A Bound Brook man was recently charged with first-degree attempted murder. He is alleged to have shot another person two within a five-day period. The alleged offender, age 25, shot a 38-year-old man in the right leg on June 8th. On June 12, he returned to shoot the man’s left leg.
Police were unable to arrest to shooter after the first incident because the victim wouldn’t cooperate with investigators at that time. They visited the injured man at a local hospital. However, witnesses reported details of the second incident scene and provided information to the police.
When an individual is charged with attempted murder, the law says this is an “unsuccessful act” of killing another person. Although there may be mitigating circumstances in some cases, a defendant found guilty of attempted murder faces significant prison time. A knowledgeable criminal defense attorney helps the client to assess the legal elements of a first-degree attempted murder charge in New Jersey, including 1) the offender took an action towards the killing of another individual and 2) the offender’s action was intended to result in the killing of an individual.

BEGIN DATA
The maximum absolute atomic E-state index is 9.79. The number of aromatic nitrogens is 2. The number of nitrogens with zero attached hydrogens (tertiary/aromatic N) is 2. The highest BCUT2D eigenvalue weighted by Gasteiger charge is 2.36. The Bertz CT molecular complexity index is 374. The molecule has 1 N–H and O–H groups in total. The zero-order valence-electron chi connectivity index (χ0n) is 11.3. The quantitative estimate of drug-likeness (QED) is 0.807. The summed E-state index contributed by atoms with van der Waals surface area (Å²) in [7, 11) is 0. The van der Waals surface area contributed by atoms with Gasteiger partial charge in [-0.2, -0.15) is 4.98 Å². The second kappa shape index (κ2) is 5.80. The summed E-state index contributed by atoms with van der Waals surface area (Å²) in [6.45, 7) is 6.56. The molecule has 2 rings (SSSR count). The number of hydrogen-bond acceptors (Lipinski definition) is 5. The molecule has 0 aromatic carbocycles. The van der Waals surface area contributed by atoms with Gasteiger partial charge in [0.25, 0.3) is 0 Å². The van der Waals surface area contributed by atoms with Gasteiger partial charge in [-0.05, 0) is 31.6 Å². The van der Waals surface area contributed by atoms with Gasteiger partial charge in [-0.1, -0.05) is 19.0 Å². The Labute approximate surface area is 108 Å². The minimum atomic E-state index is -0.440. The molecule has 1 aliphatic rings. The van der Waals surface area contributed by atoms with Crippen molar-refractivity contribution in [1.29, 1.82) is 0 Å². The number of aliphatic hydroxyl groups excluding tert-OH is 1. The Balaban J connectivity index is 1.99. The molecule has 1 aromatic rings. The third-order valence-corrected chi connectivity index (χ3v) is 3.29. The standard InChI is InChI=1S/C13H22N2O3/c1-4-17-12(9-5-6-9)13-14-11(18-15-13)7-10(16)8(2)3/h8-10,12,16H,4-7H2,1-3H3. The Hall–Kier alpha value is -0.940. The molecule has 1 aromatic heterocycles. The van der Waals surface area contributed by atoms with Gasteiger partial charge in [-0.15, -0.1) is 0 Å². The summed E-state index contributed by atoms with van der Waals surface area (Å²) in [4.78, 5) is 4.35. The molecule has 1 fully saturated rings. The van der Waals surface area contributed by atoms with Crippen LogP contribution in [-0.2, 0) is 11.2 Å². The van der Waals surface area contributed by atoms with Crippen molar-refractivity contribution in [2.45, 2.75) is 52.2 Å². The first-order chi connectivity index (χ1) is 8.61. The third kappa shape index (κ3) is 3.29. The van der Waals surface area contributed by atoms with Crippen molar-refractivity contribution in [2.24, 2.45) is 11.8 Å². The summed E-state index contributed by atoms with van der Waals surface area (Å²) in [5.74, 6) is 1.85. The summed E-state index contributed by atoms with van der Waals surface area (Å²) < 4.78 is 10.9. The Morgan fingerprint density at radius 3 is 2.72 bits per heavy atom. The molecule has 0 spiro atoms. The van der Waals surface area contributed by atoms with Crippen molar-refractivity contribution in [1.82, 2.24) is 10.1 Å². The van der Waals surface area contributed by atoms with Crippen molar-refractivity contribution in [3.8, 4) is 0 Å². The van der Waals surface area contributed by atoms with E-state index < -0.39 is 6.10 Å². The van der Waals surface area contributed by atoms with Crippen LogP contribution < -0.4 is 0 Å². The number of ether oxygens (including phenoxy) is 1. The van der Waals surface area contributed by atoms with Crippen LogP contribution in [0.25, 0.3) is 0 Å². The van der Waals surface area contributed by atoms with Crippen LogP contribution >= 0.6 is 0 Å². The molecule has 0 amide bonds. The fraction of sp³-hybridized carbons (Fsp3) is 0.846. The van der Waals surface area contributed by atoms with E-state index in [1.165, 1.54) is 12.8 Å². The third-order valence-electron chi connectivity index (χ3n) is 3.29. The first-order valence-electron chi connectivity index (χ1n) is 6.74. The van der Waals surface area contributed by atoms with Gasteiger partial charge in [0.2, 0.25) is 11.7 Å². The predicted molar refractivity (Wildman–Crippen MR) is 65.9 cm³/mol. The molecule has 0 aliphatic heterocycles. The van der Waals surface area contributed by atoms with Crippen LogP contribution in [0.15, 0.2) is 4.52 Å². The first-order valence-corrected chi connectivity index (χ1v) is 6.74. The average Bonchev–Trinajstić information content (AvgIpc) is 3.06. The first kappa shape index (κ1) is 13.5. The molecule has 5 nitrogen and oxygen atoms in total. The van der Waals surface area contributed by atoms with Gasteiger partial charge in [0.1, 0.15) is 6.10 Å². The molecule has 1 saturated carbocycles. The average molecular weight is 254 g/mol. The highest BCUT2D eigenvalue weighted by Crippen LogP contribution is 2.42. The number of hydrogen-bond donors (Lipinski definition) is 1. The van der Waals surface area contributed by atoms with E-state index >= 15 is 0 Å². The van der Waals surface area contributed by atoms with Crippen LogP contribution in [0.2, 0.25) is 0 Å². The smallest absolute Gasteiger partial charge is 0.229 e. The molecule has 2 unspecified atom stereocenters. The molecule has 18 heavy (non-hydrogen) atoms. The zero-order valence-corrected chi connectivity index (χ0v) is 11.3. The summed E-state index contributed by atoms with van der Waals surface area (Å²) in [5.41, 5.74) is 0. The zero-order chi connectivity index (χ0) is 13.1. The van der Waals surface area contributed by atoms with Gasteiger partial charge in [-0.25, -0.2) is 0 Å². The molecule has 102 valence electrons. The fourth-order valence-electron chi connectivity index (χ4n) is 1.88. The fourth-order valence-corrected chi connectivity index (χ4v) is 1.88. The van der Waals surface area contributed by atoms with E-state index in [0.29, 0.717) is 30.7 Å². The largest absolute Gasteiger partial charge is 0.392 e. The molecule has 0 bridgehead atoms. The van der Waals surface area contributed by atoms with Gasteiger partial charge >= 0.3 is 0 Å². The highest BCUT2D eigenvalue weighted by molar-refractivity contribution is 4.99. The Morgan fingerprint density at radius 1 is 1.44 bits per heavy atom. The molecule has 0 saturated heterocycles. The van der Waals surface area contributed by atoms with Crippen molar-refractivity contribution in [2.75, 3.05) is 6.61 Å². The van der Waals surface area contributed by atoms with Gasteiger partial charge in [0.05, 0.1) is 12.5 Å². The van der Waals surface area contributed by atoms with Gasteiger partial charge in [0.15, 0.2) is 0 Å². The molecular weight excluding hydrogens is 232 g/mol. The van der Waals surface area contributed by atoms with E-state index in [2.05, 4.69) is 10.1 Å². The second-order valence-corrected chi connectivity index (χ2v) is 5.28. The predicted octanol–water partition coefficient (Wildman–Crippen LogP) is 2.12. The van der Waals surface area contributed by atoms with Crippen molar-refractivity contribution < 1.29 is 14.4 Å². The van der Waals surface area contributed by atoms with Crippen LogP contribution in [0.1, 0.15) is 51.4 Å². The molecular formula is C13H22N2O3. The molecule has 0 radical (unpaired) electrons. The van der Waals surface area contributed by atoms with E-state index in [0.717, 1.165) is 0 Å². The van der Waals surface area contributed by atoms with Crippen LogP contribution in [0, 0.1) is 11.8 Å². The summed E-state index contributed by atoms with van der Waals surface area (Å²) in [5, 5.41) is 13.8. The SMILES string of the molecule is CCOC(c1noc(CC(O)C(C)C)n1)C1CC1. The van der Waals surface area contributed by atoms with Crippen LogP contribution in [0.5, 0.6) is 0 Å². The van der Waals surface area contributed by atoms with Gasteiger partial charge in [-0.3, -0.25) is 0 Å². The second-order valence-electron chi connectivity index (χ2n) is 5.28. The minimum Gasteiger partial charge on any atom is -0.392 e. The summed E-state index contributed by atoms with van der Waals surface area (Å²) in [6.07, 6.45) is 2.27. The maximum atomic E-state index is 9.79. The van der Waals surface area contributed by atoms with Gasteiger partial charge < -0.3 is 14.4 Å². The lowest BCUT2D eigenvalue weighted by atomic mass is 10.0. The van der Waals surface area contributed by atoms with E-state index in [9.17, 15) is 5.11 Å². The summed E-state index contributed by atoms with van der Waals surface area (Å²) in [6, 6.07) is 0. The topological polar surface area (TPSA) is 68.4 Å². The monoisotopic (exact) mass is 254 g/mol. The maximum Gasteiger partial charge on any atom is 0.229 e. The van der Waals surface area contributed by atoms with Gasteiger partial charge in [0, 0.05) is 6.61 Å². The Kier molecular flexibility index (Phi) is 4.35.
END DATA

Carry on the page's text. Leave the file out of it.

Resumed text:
Prosecutors must prove the accused’s intent to kill. In other words, the mere preparation or plan to kill another person is insufficient to satisfy the legal elements of attempted murder. The requisite direct act might consist of using a weapon, such as a gun or a knife, to inflict wounds, or entering the weapon into the victim’s head or chest. Wounds to these parts of the body are most likely to be fatal.
Other actions that demonstrate the intention to commit murder including luring the victim to a location at which he or she intends to commit murder or purchasing materials needed to commit murder, then driving to the home or business of the victim to commit an act of murder.
The law says that causing serious bodily injury or harm or disfigurement to another person doesn’t prove attempted murder unless there’s evidence of the defendant’s actual intent to kill the victim. For instance, stabbing the victim’s arm doesn’t directly show the intention to kill. If the defendant stabs or shoots the victim in the chest, it’s more likely to demonstrate the required legal intent.
According to N.J.S.2C:5-4, the defendant faces a maximum 30-year prison sentence if found guilty of first-degree murder. If you or someone you love was charged with a crime, you need the services of an experienced criminal defense law team now. Call Garber law at 866-556-2962 in Pennsylvania and 856-281-1480 in New Jersey for an evaluation of your case.